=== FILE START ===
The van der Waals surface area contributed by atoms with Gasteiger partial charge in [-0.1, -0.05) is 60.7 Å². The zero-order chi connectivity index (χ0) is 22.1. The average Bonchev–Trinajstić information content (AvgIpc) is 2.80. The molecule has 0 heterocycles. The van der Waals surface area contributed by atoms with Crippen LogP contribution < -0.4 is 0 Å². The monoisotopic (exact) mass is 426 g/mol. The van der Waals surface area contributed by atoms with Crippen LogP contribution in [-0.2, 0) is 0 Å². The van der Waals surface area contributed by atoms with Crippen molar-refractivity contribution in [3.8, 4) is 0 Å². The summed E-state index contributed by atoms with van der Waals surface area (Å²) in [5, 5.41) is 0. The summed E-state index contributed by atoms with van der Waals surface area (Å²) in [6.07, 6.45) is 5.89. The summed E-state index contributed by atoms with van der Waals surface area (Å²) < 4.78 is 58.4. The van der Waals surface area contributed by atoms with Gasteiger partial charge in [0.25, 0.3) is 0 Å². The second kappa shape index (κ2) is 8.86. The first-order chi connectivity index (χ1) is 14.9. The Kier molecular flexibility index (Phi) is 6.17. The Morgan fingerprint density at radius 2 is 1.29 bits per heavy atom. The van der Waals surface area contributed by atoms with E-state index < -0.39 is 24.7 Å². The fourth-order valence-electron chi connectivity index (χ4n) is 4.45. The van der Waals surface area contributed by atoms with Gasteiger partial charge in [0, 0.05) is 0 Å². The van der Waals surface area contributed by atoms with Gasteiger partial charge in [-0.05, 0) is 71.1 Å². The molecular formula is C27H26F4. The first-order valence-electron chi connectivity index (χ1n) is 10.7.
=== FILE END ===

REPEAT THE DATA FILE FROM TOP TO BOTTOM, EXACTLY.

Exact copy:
The van der Waals surface area contributed by atoms with Gasteiger partial charge in [-0.1, -0.05) is 60.7 Å². The zero-order chi connectivity index (χ0) is 22.1. The average Bonchev–Trinajstić information content (AvgIpc) is 2.80. The molecule has 0 heterocycles. The van der Waals surface area contributed by atoms with Crippen LogP contribution < -0.4 is 0 Å². The monoisotopic (exact) mass is 426 g/mol. The van der Waals surface area contributed by atoms with Crippen LogP contribution in [-0.2, 0) is 0 Å². The van der Waals surface area contributed by atoms with Crippen molar-refractivity contribution in [3.8, 4) is 0 Å². The summed E-state index contributed by atoms with van der Waals surface area (Å²) in [5, 5.41) is 0. The summed E-state index contributed by atoms with van der Waals surface area (Å²) in [6.07, 6.45) is 5.89. The summed E-state index contributed by atoms with van der Waals surface area (Å²) < 4.78 is 58.4. The van der Waals surface area contributed by atoms with Gasteiger partial charge in [0.25, 0.3) is 0 Å². The second kappa shape index (κ2) is 8.86. The first-order chi connectivity index (χ1) is 14.9. The Kier molecular flexibility index (Phi) is 6.17. The Morgan fingerprint density at radius 2 is 1.29 bits per heavy atom. The van der Waals surface area contributed by atoms with E-state index < -0.39 is 24.7 Å². The fourth-order valence-electron chi connectivity index (χ4n) is 4.45. The van der Waals surface area contributed by atoms with Gasteiger partial charge in [0, 0.05) is 0 Å². The van der Waals surface area contributed by atoms with Gasteiger partial charge in [-0.05, 0) is 71.1 Å². The molecular formula is C27H26F4. The first-order valence-electron chi connectivity index (χ1n) is 10.7.